We were happy to find Peter Collins alone in the math lab. We sat down and made him spend his break with us. While catching up, we thanked him for preparing us for college. We recounted memories (or lack thereof), such as me falling asleep in class everyday, when he taught us how to juggle and his astute ability to shoot paper basketballs into trash cans.
Next, we dropped into Huron’s orchestra class to say hello to Keemya’s former orchestra teacher, Timothy Krohn, and her brother, Kaumyar, who plays the violin. Keemya still sees Krohn every year when she helps out at Huron band and orchestra camp. “I see so much of you and your brother, and he wouldn’t actively be in orchestra if it wasn’t for you,” Krohn said.
We were all so happy we went and properly paid tribute to all our favorite teachers and the nonsense they had to put up with. After we left, we hummed and whistled Amor Prohibido on the ride home. “Not your average day,” Rohan said.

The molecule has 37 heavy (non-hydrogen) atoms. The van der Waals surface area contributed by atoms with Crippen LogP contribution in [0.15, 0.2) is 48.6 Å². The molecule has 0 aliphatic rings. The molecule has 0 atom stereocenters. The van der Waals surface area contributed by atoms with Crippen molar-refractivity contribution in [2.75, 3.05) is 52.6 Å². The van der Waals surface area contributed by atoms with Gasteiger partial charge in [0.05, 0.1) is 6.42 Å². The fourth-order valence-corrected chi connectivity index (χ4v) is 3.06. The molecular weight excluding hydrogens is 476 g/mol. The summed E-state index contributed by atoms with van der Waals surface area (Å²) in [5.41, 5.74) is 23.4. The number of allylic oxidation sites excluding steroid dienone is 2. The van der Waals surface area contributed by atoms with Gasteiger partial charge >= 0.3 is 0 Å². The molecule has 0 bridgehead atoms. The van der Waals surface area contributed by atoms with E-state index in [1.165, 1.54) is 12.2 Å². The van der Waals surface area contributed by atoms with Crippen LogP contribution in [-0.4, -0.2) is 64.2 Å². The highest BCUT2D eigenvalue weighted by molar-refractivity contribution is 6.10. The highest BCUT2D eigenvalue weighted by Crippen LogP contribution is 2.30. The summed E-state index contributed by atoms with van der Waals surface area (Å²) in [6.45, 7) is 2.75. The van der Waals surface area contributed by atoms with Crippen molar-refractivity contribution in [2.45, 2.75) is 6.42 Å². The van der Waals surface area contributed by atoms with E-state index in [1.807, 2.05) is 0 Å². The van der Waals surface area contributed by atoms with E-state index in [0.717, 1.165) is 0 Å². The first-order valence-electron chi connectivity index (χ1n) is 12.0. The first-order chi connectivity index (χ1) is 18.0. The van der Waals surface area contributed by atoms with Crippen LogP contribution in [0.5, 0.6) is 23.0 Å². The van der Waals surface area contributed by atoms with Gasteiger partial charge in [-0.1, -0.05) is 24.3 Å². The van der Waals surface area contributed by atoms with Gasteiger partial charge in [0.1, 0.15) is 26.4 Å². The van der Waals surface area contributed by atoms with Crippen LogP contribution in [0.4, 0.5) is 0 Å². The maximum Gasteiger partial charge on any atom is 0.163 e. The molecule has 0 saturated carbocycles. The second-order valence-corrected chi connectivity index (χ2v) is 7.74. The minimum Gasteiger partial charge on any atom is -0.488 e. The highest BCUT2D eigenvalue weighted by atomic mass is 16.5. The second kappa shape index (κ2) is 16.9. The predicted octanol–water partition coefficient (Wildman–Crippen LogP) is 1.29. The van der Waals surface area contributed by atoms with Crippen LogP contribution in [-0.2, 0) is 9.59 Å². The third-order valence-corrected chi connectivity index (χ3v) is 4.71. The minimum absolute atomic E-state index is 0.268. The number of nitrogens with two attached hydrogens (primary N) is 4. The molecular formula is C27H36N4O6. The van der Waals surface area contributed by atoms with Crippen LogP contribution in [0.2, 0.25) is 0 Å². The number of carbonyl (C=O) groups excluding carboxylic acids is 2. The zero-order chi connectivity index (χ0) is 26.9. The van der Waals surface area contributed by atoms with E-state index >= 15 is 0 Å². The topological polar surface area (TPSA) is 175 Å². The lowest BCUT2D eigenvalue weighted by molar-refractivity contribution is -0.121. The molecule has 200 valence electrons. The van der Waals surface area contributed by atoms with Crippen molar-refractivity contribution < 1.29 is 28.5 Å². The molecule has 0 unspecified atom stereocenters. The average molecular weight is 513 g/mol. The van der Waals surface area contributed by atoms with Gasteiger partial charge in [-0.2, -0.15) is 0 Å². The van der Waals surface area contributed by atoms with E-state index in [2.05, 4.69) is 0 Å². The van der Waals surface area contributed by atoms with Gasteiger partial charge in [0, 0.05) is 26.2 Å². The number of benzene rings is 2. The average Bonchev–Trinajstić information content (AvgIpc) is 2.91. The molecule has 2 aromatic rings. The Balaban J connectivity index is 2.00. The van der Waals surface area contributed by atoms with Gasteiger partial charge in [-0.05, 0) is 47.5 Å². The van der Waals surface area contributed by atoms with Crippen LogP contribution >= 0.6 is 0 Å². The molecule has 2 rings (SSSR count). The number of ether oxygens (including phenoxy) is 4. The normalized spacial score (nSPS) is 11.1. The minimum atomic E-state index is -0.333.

The following week, on December 20, the last day of school before winter break, my friends Kenzie and Cammie (who are also from Ann Arbor), visited Sandra Kreger, their favorite teacher, from Burns Park Elementary school, and I tagged along. Kenzie, Cammie and Kreger have remained close over the years.
Kreger has always admired Kenzie and Cammie’s musical abilities, and over the years she has invited them to play at big events. Recently, Cammie played the ukulele at Kreger’s blood drive, and Kreger mentioned that, “she was the most requested person in that whole blood drive,” Kreger said. “She would just play this relaxing ka-plink, ka-plink, ka-plink, and then the people laying there giving blood felt better. Very sweet.”
Kreger had Kenzie play the violin at her wedding in between thunderstorms.
“We were supposed to have this lovely outdoor wedding in July and there was a tsunami with hail and…”